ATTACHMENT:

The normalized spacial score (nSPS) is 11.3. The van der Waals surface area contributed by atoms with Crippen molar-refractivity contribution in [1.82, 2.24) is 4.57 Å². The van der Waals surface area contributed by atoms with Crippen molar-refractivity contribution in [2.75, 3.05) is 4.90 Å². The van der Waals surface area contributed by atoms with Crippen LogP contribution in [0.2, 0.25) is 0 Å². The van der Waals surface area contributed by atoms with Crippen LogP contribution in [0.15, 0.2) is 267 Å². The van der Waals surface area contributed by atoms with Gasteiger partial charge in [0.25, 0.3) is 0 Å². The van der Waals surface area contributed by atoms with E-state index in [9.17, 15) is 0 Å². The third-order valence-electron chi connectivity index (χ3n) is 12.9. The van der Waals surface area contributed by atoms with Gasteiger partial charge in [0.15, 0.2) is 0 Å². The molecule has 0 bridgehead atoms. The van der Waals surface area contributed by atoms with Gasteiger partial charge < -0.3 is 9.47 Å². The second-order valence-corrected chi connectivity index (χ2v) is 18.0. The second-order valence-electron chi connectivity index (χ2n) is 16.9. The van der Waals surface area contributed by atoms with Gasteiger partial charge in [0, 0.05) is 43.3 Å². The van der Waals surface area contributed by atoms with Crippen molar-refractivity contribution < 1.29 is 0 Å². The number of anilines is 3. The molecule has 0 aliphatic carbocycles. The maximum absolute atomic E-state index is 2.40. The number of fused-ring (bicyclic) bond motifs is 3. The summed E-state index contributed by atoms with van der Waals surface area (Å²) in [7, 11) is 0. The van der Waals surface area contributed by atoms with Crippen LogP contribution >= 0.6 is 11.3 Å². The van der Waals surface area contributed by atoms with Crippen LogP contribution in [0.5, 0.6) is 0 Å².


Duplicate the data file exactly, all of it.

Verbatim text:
The normalized spacial score (nSPS) is 11.3. The van der Waals surface area contributed by atoms with Crippen molar-refractivity contribution in [1.82, 2.24) is 4.57 Å². The van der Waals surface area contributed by atoms with Crippen molar-refractivity contribution in [2.75, 3.05) is 4.90 Å². The van der Waals surface area contributed by atoms with Crippen LogP contribution in [0.2, 0.25) is 0 Å². The van der Waals surface area contributed by atoms with Crippen LogP contribution in [0.15, 0.2) is 267 Å². The van der Waals surface area contributed by atoms with Gasteiger partial charge in [0.25, 0.3) is 0 Å². The van der Waals surface area contributed by atoms with E-state index in [9.17, 15) is 0 Å². The third-order valence-electron chi connectivity index (χ3n) is 12.9. The van der Waals surface area contributed by atoms with Gasteiger partial charge in [0.15, 0.2) is 0 Å². The molecule has 0 bridgehead atoms. The van der Waals surface area contributed by atoms with Gasteiger partial charge < -0.3 is 9.47 Å². The second-order valence-corrected chi connectivity index (χ2v) is 18.0. The second-order valence-electron chi connectivity index (χ2n) is 16.9. The van der Waals surface area contributed by atoms with Gasteiger partial charge in [0, 0.05) is 43.3 Å². The van der Waals surface area contributed by atoms with Crippen molar-refractivity contribution < 1.29 is 0 Å². The number of anilines is 3. The molecule has 0 aliphatic carbocycles. The maximum absolute atomic E-state index is 2.40. The number of fused-ring (bicyclic) bond motifs is 3. The summed E-state index contributed by atoms with van der Waals surface area (Å²) in [7, 11) is 0. The van der Waals surface area contributed by atoms with Crippen LogP contribution >= 0.6 is 11.3 Å². The van der Waals surface area contributed by atoms with Crippen LogP contribution in [0.5, 0.6) is 0 Å².